As Congress debates the final language for reforming Wall Street, a behind-the-scenes battle is raging over the arcane details of derivatives regulation.
Currently, derivatives trade in an opaque, completely unregulated $600 trillion "dark market." The risk that this presents to the U.S. economy is incalculable, and the new legislation rightly seeks to create transparency by forcing most derivatives transactions to clear through a central counterparty, or clearing house.
The clearing house would stand in the middle of the transaction and guarantee both sides of the trade. If one counterparty to the transaction fails, then the central counterparty absorbs those losses, protecting the system as a whole from collapse. A similar system has worked very well for over 100 years in the exchange- traded futures markets.
Wall Street firms hate this idea because their prodigious profits will dwindle when derivatives are traded in the light of day, letting their counterparties see the true costs.
So Wall Street is pushing hard to exempt as many transactions as possible.
The Senate version of the clearing house requirement, which is currently the base text for the bill, includes a narrow, well-defined exemption that allows commercial end-users a complete exemption from clearing, while denying this exemption to financial players.
The House language, however, would exempt anyone hedging "balance sheet risk." Since every financial player has a balance sheet, it is estimated that more than 50% of the outstanding derivatives would go uncleared under the House plan, compared to just 10% under the Senate version.
The Senate language is superior to the House's simply because it forces far more derivatives into the open.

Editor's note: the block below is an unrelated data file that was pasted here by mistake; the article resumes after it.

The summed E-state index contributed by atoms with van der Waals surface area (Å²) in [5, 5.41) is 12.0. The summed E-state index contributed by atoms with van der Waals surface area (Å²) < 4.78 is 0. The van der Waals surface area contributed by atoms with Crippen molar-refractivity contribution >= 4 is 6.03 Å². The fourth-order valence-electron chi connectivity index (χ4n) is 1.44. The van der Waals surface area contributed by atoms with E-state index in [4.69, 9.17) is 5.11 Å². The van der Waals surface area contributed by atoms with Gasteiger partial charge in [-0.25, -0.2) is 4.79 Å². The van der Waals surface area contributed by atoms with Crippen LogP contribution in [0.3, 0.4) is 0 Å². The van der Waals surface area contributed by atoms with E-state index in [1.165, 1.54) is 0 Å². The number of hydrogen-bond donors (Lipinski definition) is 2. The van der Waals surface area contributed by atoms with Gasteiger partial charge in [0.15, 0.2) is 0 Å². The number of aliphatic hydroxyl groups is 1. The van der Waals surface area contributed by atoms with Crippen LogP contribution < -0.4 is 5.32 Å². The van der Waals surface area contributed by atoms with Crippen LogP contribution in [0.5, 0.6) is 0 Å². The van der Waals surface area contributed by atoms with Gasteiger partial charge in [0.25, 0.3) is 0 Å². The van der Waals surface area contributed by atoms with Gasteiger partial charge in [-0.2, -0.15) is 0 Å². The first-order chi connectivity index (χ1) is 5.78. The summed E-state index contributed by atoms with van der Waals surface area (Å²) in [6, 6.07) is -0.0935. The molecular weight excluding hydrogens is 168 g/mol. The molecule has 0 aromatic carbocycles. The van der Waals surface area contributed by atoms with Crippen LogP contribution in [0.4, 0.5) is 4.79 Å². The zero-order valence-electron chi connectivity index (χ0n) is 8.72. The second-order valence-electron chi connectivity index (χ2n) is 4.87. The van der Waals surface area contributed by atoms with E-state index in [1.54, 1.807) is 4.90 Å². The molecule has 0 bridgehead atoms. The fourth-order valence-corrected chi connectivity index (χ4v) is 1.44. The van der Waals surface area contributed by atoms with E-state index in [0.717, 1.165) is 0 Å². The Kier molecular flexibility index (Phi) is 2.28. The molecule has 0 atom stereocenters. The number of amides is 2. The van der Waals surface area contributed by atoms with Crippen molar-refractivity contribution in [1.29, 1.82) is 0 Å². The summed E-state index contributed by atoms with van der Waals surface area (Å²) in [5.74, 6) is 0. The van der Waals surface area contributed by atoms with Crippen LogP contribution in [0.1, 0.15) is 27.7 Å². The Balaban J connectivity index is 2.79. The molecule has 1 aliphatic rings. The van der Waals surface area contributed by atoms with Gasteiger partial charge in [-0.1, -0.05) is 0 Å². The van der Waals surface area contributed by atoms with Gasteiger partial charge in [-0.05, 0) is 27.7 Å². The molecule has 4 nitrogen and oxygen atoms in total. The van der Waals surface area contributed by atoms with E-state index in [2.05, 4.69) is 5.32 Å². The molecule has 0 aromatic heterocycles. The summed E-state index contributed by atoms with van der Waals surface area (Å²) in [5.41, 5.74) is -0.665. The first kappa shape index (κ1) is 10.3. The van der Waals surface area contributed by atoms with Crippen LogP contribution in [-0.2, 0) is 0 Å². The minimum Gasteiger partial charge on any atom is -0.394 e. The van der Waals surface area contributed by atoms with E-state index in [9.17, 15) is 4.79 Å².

But there also is a critical policy distinction that must be made between commercial end-users like airlines, and financial entities like hedge funds. For a commercial end-user, risk arises naturally out of the ordinary conduct of business. For a financial entity, pricing and managing risk is their core business.
As an example, an airline cannot fly without incurring the risk of wildly gyrating jet fuel prices. Allowing them to hedge their jet fuel exposure without a clearing requirement would provide stability for the airline, confidence for airline investors and ensure that the broad U.S. economy benefits from reliable airline service.
A hedge fund, however, starts with no inherent risk. Its mission is to evaluate investment options, balancing risk and reward. If a hedge fund enters into a jet fuel derivatives contract on a bet that prices will increase, then it's nonsense to say that they are "hedging" when they subsequently enter into an offsetting deal to reduce the risk they voluntarily took on in the first place.
These semantic charades can easily be carried to such extremes that every transaction a hedge fund enters is "hedging" something. An exemption for hedge funds serves no social purpose and, in fact, it puts our entire financial system at risk.
Congress should reject the efforts by Wall Street to craft any exemption that includes financial entities. Allowing exemptions for commercial end-users is a practical proposition. Congress must adopt the Senate language on mandatory clearing requirements for all derivatives. If it allows exemptions for financial entities, it will have failed to protect the American people from the next financial crisis, which will be sure to follow.
Michael Masters is an equity hedge fund manager. He has been a vocal proponent of strong financial regulatory reform and has testified in front of the U.S. House, Senate and Commodities Futures Trading Commission more than eight times on the topic of derivatives reform.
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